In an earlier blog, we wrote about how we like to write in airport lounges and coffee houses and the corner table in the local pub; places where we can disconnect from the demands of our daily lives and immerse ourselves in our thoughts and words. But it is not only the space of my office that has been contaminated by everyday life: the time I have available to write is increasingly constrained as my office becomes more of a mess: two days ago, I spent three hours sifting through bits of paper trying to find the dog's license. I would rather have been sitting with my computer in my favorite cafe, but without a dog license, my dog doesn't have a tag on his collar, and without a tag on his collar I am not allowed to let my dog off his leash and so forth and so forth...

The only solution is to step back from my desk and put my house, and my writing, back in order. I'm good at housework - this isn't something that makes me proud, but keeping an ordered clean house feeds some obsessive element of my soul. The way back to my writing is to organize my study: to stop seeing the time spent on the tidying as a distraction or an interruption, but to see it instead as part of the fertile groundwork of writing. One of my characters is a domestic servant, so I'll imagine that I'm her as I'm picking up books from the floor and finding the space to return them to the shelves; while I'm sweeping and mopping and dusting. Perhaps I'll find notes that I had forgotten which will drive my plot forward, or perhaps a possible new twist to the story will reveal itself.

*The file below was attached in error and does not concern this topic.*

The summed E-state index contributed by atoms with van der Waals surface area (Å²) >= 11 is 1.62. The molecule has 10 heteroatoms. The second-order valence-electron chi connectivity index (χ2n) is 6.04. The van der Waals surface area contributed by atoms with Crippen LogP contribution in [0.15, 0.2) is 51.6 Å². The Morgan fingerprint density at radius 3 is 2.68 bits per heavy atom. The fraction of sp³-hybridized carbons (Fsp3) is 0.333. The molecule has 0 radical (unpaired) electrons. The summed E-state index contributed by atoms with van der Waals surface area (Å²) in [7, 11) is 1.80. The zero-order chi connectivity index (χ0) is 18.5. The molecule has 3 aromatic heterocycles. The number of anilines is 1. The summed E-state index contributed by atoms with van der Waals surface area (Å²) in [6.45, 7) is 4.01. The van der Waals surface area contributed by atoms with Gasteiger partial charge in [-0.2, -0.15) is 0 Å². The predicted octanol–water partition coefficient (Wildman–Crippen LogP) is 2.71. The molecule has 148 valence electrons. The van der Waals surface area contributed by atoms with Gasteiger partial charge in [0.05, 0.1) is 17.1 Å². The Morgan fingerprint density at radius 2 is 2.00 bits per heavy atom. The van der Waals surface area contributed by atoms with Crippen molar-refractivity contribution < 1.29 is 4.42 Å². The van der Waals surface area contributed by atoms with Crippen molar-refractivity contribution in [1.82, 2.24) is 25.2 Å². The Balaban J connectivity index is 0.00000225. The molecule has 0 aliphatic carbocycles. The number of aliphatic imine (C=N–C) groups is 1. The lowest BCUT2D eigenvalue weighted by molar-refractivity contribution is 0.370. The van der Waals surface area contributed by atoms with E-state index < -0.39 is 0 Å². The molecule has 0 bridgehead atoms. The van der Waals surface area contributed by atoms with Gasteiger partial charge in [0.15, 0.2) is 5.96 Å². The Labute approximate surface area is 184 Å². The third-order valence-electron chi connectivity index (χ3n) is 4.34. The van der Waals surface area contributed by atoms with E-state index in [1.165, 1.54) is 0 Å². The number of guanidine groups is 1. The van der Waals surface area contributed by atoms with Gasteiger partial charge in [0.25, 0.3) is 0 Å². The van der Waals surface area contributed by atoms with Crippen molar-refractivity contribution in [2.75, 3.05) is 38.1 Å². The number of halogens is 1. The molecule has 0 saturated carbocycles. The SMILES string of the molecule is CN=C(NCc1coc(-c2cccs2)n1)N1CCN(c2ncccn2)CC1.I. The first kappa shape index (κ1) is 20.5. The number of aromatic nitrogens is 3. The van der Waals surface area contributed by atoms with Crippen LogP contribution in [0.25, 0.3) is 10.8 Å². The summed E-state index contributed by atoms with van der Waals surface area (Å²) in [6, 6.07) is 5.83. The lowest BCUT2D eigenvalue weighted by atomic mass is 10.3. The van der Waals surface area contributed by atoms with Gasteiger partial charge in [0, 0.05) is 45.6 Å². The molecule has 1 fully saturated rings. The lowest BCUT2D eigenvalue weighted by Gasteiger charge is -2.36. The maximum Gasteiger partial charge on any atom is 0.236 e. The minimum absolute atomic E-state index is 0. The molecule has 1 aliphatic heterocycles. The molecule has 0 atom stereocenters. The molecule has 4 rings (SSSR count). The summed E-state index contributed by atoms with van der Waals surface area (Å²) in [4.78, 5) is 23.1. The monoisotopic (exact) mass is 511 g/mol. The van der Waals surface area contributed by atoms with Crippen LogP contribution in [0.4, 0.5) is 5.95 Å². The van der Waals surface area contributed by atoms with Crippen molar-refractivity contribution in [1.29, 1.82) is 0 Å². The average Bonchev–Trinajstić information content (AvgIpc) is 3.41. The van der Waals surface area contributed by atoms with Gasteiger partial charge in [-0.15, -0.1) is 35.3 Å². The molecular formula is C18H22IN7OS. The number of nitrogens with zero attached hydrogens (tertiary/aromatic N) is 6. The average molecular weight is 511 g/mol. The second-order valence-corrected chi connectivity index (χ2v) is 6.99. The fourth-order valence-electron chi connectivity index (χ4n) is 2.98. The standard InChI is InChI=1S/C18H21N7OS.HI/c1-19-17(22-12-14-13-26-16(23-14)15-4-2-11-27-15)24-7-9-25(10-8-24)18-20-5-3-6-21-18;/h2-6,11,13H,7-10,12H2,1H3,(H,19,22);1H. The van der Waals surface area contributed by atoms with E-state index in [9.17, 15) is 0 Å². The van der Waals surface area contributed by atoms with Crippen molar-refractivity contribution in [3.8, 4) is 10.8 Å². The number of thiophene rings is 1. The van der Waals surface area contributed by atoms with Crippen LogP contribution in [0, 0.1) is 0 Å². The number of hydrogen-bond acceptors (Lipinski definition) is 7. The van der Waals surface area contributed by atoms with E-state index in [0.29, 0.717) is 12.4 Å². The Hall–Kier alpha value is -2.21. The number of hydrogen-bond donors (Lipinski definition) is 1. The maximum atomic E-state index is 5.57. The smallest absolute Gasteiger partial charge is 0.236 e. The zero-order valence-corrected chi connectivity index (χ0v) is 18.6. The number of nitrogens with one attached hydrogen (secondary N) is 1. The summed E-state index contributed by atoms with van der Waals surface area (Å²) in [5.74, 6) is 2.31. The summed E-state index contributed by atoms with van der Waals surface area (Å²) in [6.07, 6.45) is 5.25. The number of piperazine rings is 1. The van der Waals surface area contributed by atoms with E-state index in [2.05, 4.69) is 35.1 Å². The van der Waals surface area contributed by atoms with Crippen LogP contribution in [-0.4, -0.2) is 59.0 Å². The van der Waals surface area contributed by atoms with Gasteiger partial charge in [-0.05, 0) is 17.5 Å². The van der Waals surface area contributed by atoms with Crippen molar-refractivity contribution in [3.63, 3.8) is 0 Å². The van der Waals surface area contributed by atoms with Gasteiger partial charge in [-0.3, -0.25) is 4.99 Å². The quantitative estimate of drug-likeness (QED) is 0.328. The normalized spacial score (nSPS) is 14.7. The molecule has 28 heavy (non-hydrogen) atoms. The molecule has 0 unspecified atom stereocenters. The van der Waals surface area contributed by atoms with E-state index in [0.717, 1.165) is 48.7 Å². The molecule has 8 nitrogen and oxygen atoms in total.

And once I'm focused on the tidying, perhaps I need to lend that kind of thinking to the writing that I have already written: spring-cleaning my earlier chapters by polishing up the metaphors, eliminating unnecessary words and phrases, and carefully arranging all the punctuation marks into the right places on the page.

I'm sure that there are writers who have cleaners and house-keepers and proof-readers galore, but that's not where I am at the moment. Rather than wailing about my inability to write, I need to do some proper spring-cleaning. If I want to be a writer, then I need to get my hands dirty - literally and metaphorically!


3 comments:

  1. I think clean house definately equates to a clear mind in my case. I also believe that after spending a few hours on domestic tasks, I have earned the time to sit and write. Quite often, whilst scrubbing to toilets, ideas, plots and character developments pop into my mind so I find housework helpful in many ways!